Cloquet has its share of bike trails and places to ride, but the community around biking has been limited to younger people and those with means to get into the sport.
Now, 31-year-old Alexandera Houchin is hoping to change that by expanding the access and the educational opportunities around bikes for everyone in the community.
Houchin said bikes saved her life several years ago. She was living in Madison, Wisconsin, and was in a bad relationship. An accident sidelined her vehicle and she hated public transportation, so she was left to use her bike to travel 10 miles each way to work.
It was easy at first, Houchin said, but she kept at it, even as fall changed to winter.
“I still continued to ride my bike in the winter just because I really wanted to get away from my partner and didn't really have any other options for a ride to get to work,” she said. “I don't know if I loved it yet, but I did love the time that I had to think and be exercising.”
Her first bike was eventually stolen, forcing Houchin to purchase a fixed-gear bike, something she bought because it was “cute and cheap.” Fixed-gear bikes are single-speed bikes with the drive sprocket bolted directly to the back wheel and offer some advantages to riders, but it was all new to Houchin at the time.
A guy complimented Houchin about the bike and said he’d never seen a woman on that type of bike.
“I didn’t know I was cool for riding that bike,” Houchin said. “I started riding bikes with him and a bunch of other friends of his and that was like the first time I had friends as an adult.”
Eventually, Houchin got a job as a bike delivery person and messenger, and eventually as a bike mechanic.
What’s more, she started racing competitively, and in 2018 and 2019 Houchin won the Tour Divide. The Tour Divide is a grueling 2,745-mile mountain bike race from Banff, Alberta, to the Mexican border in Antelope Wells, New Mexico.
The exposure from her success has brought sponsors and access to equipment she could only dream of a few years ago, and now she wants to make sure anyone who wants a bike can get a bike.
Houchin recently graduated from the University of Minnesota Duluth with a degree in chemistry and American Indian Studies. She had planned to go on to dental school, but the COVID-19 outbreak pushed those plans back.
Instead, she was selected for a Lead For Minnesota Fellowship to study and increase access to bikes in Carlton County, particularly on the Fond du Lac Reservation. Lead for Minnesota is part of Lead for America, a nationwide organization dedicated to ensuring young leaders remain in their communities taking on the toughest challenges, according to Lead for Minnesota Executive Director Benya Kraus.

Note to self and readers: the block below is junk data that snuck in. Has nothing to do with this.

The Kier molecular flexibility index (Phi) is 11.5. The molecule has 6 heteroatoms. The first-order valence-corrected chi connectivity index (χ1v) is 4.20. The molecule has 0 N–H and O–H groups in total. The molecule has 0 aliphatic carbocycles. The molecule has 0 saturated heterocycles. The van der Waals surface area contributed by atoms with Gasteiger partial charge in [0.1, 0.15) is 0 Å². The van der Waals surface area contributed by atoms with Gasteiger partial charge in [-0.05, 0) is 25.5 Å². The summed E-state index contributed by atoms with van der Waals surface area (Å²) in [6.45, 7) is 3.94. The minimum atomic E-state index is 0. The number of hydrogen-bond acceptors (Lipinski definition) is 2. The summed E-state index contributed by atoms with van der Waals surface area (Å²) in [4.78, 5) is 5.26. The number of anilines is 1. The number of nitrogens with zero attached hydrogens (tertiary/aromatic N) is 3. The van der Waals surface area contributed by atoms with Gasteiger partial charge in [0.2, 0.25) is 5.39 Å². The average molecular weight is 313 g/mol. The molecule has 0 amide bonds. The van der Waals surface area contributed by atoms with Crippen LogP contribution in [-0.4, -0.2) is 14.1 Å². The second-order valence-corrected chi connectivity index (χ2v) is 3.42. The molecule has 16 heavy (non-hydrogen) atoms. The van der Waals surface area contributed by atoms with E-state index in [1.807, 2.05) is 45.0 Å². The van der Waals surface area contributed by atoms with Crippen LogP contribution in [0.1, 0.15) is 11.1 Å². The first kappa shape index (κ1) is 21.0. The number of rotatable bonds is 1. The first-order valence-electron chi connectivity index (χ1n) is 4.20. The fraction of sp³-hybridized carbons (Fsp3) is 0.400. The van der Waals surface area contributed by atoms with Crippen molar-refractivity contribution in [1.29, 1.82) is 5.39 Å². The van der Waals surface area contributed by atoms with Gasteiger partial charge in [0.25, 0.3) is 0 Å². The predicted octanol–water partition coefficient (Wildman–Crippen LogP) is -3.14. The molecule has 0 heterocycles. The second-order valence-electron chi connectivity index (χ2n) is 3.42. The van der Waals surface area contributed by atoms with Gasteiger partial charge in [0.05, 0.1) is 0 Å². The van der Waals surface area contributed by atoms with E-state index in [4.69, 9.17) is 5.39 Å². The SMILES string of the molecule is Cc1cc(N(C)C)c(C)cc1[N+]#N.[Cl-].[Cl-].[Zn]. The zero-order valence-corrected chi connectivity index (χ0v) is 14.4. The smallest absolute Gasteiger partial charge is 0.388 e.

“First and foremost, (Houchin) just loves her community so much,” Kraus said. “It was very clear that she saw each one of the amazing successes she has accomplished at such a young age — she owes every bit of that success to her community. It was very clear when speaking with her that there was this sense of natural responsibility to invest herself in the places that invested in her.”
An enrolled member of the Fond du Lac Band of Lake Superior Chippewa, Houchin noticed a lack of diversity at the races where she competed.
“I know I’m not the only Native person on bikes, but why am I showing up at all these events — even on the local front — and I don’t see Native people?” she asked. “I wonder why. Why aren't people showing up? I put out a survey, and I learned a lot about my community and what people want and why people aren't doing things.”
In the survey results she’s received so far, Houchin said people “overwhelmingly” are interested in having access to a bicycle, but cost, a lack of knowledge and even bad experiences at bike shops have hindered people from making a purchase. Forty percent of respondents so far said cost was an obstacle to getting a bike, and another 30% said they didn’t know how to choose a proper bike for their needs.
“I know bikes, that’s the language I understand,” Houchin said. “I see so many people interested in it and want it, but hesitant to go out and figure out how to do that. I’ve put in the time and dealt with a lot of crap in the industry. If I can help people not deal with that and get people on bikes — Oh my god, I will use my special skills that way.”
Over the next two years, Houchin hopes to use what she learns in the ongoing survey to establish a bike collective in Carlton County. The bike collective would facilitate training and educational opportunities for people in the community and give them access not only to bikes, but also to a wealth of knowledge regarding repair and maintenance of them.
“Just a little thing like a flat tire or a broken chain can make somebody think their entire bike is broken when it takes sometimes a minute repair that doesn’t cost much money,” Houchin said.
Houcin envisions a program that would help people access bikes, but also build a community around cycling. She hopes to help train people to repair their bikes — potentially even working with community colleges to help students earn credit — as well as organizing group rides and other activities.
“Something that’s been really hard for me to deal with over the years is I don’t have my bike community here,” she said. “My bike community is all over the country, but why don’t I have it here? People are interested, we just need a way to get together, so I’m hoping to build a bigger community of cyclists.”
Take the survey
Houchin is still collecting data for the survey and encourages anyone interested to participate. It can be accessed online or by contacting her office with the Fond du Lac Reservation Planning Division.
P.O. Box 229
Cloquet, MN 55720